This was no small undertaking. "This is the largest published multi-isotopes study using five systems," Madgwick said. Granted, these isotopes don't give a precise zip code of where the pigs originated, "but we are getting closer to where they're more likely to come from," he said. [Photos of 'Hybridized' Animal Sacrifices from Ancient England]

Are pigs good proxies?

The nuance of the study: "Unquestionably, the biggest risk in this study was, 'Are pigs a good proxy?'" Madgwick said. "Because pigs are not good for moving. Ask any pig farmer and they will tell you that even moving a pig a couple hundred yards is a challenge."

But several clues suggest that the pigs were moved — perhaps by trotting or by boat — from their birthplaces to the Neolithic monuments, where they were then slaughtered. For instance, many pig skulls — which are heavy and have little meat — were found at these Neolithic monuments. So, if people were merely transporting slaughtered pig meat, it wouldn't make sense for them to bring the skulls, too, Madgwick said. Moreover, there's no evidence of salt production during this period, and though Neolithic people may have smoked the pork, the meat would have likely spoiled during the long journey, he said.

Rather, it's likely that these pigs were somehow coaxed to move, and then fattened up along the way before reaching the ultimate henge destination, Madgwick said.

Sites like Durrington Walls could have hosted as many as 4,000 people at one time, so clearly, there was a need for pork, come mealtime. It's possible that these people came to build Stonehenge and to celebrate rituals, such as the midwinter solstice. "So, they're working all day on the stones and partying all night on the pig feast," Madgwick said.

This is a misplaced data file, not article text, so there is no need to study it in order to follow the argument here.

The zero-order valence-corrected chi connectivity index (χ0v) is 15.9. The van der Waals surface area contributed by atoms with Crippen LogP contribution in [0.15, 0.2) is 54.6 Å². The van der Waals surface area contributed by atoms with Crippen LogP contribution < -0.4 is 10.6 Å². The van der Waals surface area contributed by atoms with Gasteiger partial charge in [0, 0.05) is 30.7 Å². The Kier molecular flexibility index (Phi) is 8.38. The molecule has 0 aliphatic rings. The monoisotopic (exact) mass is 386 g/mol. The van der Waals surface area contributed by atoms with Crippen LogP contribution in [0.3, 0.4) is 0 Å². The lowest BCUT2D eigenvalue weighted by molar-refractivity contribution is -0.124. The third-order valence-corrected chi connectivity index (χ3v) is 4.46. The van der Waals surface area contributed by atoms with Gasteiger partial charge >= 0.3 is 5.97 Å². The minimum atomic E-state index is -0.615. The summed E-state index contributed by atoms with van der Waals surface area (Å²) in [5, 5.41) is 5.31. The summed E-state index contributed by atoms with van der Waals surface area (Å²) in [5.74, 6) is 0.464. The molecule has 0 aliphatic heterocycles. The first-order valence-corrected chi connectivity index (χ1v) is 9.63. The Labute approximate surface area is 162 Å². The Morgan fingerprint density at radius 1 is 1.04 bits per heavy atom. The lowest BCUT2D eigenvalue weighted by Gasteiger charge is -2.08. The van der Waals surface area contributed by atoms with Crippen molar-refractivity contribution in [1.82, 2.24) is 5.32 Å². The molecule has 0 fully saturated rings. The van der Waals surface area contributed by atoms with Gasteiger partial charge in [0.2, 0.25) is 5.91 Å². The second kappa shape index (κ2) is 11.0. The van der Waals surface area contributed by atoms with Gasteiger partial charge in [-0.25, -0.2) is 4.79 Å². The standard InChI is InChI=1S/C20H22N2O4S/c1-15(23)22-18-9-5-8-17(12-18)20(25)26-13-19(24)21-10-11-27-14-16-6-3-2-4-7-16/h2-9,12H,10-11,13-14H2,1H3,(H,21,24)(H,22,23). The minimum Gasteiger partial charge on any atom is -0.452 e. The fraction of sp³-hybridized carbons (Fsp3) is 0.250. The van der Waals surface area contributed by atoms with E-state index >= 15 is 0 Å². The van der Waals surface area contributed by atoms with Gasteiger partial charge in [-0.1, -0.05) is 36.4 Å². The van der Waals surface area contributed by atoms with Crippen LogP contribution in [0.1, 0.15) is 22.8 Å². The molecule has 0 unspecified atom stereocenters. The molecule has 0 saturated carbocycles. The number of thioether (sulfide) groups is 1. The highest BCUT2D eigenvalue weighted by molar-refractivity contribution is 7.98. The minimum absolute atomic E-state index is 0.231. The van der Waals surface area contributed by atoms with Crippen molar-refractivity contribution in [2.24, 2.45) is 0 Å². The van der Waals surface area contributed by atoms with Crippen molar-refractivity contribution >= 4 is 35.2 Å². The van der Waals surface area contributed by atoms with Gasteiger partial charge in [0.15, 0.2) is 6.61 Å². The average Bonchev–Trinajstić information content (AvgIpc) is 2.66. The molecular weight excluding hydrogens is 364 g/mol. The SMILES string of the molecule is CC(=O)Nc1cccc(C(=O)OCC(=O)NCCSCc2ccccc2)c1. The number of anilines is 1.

"For me, it confirmed people and animals were coming from all over the place to Stonehenge and to the surroundings of Stonehenge," said Christophe Snoeck, a researcher in the Analytical, Environmental & Geo-Chemistry unit at Vrije Universiteit Brussel, in Belgium, who was not involved with the research. These findings support a study Snoeck and his colleagues published in 2018, showing that some of the cremated people found buried at Stonehenge weren't locals, but had come from Wales, the origin of some of Stonehenge's megaliths.

"People moved around the landscape, they were not just restricted to the Stonehenge environment," Snoeck told Live Science. "This study really shows this even further than the one we did last year."

The study was published online today (March 13) in the journal Science Advances.

Originally published on Live Science.

Laura Geggel

Laura is the archaeology and Life's Little Mysteries editor at Live Science. She also reports on general science, including paleontology. Her work has appeared in The New York Times, Scholastic, Popular Science and Spectrum, a site on autism research. She has won multiple awards from the Society of Professional Journalists and the Washington Newspaper Publishers Association for her reporting at a weekly newspaper near Seattle. Laura holds a bachelor's degree in English literature and psychology from Washington University in St. Louis and a master's degree in science writing from NYU.